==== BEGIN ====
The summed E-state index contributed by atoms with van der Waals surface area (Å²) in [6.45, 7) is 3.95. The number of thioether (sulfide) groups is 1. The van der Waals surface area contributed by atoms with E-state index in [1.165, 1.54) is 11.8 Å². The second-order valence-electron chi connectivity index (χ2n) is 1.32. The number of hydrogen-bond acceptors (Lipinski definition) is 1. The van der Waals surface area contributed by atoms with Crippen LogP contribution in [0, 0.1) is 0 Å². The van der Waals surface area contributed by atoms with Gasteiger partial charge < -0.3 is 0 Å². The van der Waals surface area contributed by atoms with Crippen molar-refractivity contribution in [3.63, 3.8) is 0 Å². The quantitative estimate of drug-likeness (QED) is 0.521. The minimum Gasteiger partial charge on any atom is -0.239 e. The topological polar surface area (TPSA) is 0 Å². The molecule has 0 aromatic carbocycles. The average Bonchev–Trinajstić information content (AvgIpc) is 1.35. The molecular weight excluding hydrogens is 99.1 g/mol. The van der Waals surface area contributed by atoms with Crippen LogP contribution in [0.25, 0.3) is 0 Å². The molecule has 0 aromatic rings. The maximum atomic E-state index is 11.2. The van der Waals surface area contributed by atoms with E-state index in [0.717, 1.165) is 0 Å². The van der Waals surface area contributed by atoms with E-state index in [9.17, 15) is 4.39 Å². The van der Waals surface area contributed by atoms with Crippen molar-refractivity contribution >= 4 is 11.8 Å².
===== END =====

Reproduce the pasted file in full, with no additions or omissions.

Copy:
The summed E-state index contributed by atoms with van der Waals surface area (Å²) in [6.45, 7) is 3.95. The number of thioether (sulfide) groups is 1. The van der Waals surface area contributed by atoms with E-state index in [1.165, 1.54) is 11.8 Å². The second-order valence-electron chi connectivity index (χ2n) is 1.32. The number of hydrogen-bond acceptors (Lipinski definition) is 1. The van der Waals surface area contributed by atoms with Crippen LogP contribution in [0, 0.1) is 0 Å². The van der Waals surface area contributed by atoms with Gasteiger partial charge < -0.3 is 0 Å². The van der Waals surface area contributed by atoms with Crippen molar-refractivity contribution in [3.63, 3.8) is 0 Å². The quantitative estimate of drug-likeness (QED) is 0.521. The minimum Gasteiger partial charge on any atom is -0.239 e. The topological polar surface area (TPSA) is 0 Å². The molecule has 0 aromatic carbocycles. The average Bonchev–Trinajstić information content (AvgIpc) is 1.35. The molecular weight excluding hydrogens is 99.1 g/mol. The van der Waals surface area contributed by atoms with Crippen LogP contribution in [0.25, 0.3) is 0 Å². The molecule has 0 aromatic rings. The maximum atomic E-state index is 11.2. The van der Waals surface area contributed by atoms with E-state index in [0.717, 1.165) is 0 Å². The van der Waals surface area contributed by atoms with E-state index in [9.17, 15) is 4.39 Å². The van der Waals surface area contributed by atoms with Crippen molar-refractivity contribution >= 4 is 11.8 Å².